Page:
News

Barbados to abolish mandatory death penalty

Thursday, March 27, 2014    

Print this page Email A Friend!


KINGSTON, Jamaica (AP) — The Caribbean island of Barbados plans to abolish its mandatory death penalty for murder convictions — a penalty that the government has bypassed for three decades.

No killer has been executed in Barbados since 1984 despite the law, but Attorney General Adriel Brathwaite told reporters Tuesday that the automatic penalty should be formally dropped. He said the government is preparing legislation to remove the clause that prevents judges from taking into account the circumstances in which a slaying was committed or other mitigating factors.

Brathwaite expects there will be considerable public opposition to the change because many people in Barbados "feel that once you commit murder you should forfeit your lives."

"I know it will be a battle, but ....I believe that it is a better path for the country," he said, adding that the government will engage islanders in a public dialogue on the issue.

Human rights groups such as Amnesty International have long criticised the Caribbean island's mandatory death penalty as too harsh and in breach of international law. There is a similar mandatory death penalty law for convicted murderers in Trinidad & Tobago, which has not executed anyone since 1999.

Even though capital punishment is on the books in a number of English-speaking Caribbean islands and polls indicate strong support for the death penalty, executions are rare in the region. The last one was in St. Kitts & Nevis in 2008, when Charles Laplace was hanged for murdering his wife. That was the region's first outside Cuba since an execution in the Bahamas in 2000.

Politicians of former British colonies have long complained that the London-based Privy Council, the highest appeal court for many Caribbean countries, has stymied their attempts to execute murderers. The regional Caribbean Court of Justice is the highest court of appeal for Barbados, Belize and Guyana.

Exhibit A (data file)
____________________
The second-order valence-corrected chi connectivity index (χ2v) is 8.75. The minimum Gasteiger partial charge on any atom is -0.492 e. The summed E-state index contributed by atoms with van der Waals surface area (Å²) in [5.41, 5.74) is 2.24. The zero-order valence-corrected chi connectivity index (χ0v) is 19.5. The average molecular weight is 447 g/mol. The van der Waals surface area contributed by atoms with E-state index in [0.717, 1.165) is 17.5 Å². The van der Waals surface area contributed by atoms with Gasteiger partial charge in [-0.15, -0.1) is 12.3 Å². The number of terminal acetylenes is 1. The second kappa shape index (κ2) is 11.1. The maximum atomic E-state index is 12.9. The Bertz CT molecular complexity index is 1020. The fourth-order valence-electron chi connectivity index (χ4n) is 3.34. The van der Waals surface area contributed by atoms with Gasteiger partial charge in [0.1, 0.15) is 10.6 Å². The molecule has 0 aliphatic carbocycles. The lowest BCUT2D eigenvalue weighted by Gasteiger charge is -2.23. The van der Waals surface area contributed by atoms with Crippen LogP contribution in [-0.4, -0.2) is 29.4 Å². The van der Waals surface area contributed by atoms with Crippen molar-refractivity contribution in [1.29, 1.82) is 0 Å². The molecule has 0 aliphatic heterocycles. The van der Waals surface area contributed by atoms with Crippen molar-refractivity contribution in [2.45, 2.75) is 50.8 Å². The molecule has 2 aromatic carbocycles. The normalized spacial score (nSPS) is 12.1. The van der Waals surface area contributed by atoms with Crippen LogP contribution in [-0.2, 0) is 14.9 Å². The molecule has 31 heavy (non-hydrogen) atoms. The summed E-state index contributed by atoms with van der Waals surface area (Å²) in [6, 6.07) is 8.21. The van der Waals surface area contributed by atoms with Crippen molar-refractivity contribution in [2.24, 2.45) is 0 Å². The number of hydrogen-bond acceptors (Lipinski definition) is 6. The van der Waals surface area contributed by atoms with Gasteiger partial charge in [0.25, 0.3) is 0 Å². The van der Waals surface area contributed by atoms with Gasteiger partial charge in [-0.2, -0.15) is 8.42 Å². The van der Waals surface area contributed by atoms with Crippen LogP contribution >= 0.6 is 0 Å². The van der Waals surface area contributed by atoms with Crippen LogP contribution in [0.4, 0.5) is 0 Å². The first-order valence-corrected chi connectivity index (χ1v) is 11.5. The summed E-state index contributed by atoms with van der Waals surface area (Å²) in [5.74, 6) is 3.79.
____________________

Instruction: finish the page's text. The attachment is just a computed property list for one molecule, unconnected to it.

Capital punishment has been abolished for decades in the Spanish-speaking Dominican Republic, and the death penalty is not used in French, British and Dutch dependencies in the Caribbean. Religious and cultural opposition to the death penalty holds sway in the U.S. Caribbean island of Puerto Rico, where jurors often reject federal prosecutors' request for capital punishment.

ADVERTISEMENT

POST A COMMENT

HOUSE RULES

 

1. We welcome reader comments on the top stories of the day. Some comments may be republished on the website or in the newspaper – email addresses will not be published.

2. Please understand that comments are moderated and it is not always possible to publish all that have been submitted. We will, however, try to publish comments that are representative of all received.

3. We ask that comments are civil and free of libellous or hateful material. Also please stick to the topic under discussion.

4. Please do not write in block capitals since this makes your comment hard to read.

5. Please don't use the comments to advertise. However, our advertising department can be more than accommodating if emailed: advertising@jamaicaobserver.com.

6. If readers wish to report offensive comments, suggest a correction or share a story then please email: community@jamaicaobserver.com.

7. Lastly, read our Terms and Conditions and Privacy Policy



comments powered by Disqus
ADVERTISEMENT
ADVERTISEMENT

Poll

Have you seen an improvement in the Government’s handling of the chik-V outbreak?
Yes
No


View Results »


ADVERTISEMENT

Today's Cartoon

Click image to view full size editorial cartoon
ADVERTISEMENT